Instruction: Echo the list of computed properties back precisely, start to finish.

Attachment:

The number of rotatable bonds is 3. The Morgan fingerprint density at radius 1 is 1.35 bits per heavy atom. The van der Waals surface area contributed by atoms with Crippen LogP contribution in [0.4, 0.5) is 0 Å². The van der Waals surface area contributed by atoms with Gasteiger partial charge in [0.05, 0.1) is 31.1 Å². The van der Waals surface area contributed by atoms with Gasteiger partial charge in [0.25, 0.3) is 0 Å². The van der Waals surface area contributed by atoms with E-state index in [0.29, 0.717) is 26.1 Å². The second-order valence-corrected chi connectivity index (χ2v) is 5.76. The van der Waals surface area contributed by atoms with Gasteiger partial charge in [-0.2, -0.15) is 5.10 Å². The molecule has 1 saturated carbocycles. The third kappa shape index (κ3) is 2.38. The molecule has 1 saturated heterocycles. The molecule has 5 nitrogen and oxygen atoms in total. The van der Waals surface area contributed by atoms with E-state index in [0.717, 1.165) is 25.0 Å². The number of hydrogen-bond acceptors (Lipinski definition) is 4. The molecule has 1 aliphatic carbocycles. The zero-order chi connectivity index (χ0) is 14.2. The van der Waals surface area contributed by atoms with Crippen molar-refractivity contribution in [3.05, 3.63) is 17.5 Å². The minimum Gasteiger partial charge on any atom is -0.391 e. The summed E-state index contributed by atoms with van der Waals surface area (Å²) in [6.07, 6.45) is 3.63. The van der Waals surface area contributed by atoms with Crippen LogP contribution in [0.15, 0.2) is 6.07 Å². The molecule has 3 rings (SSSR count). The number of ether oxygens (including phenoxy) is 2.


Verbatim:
The number of rotatable bonds is 3. The Morgan fingerprint density at radius 1 is 1.35 bits per heavy atom. The van der Waals surface area contributed by atoms with Crippen LogP contribution in [0.4, 0.5) is 0 Å². The van der Waals surface area contributed by atoms with Gasteiger partial charge in [0.05, 0.1) is 31.1 Å². The van der Waals surface area contributed by atoms with Gasteiger partial charge in [0.25, 0.3) is 0 Å². The van der Waals surface area contributed by atoms with E-state index in [0.29, 0.717) is 26.1 Å². The second-order valence-corrected chi connectivity index (χ2v) is 5.76. The van der Waals surface area contributed by atoms with Gasteiger partial charge in [-0.2, -0.15) is 5.10 Å². The molecule has 1 saturated carbocycles. The third kappa shape index (κ3) is 2.38. The molecule has 1 saturated heterocycles. The molecule has 5 nitrogen and oxygen atoms in total. The van der Waals surface area contributed by atoms with E-state index in [0.717, 1.165) is 25.0 Å². The number of hydrogen-bond acceptors (Lipinski definition) is 4. The molecule has 1 aliphatic carbocycles. The zero-order chi connectivity index (χ0) is 14.2. The van der Waals surface area contributed by atoms with Crippen molar-refractivity contribution in [3.05, 3.63) is 17.5 Å². The minimum Gasteiger partial charge on any atom is -0.391 e. The summed E-state index contributed by atoms with van der Waals surface area (Å²) in [6.07, 6.45) is 3.63. The van der Waals surface area contributed by atoms with Crippen LogP contribution in [0.15, 0.2) is 6.07 Å². The molecule has 3 rings (SSSR count). The number of ether oxygens (including phenoxy) is 2.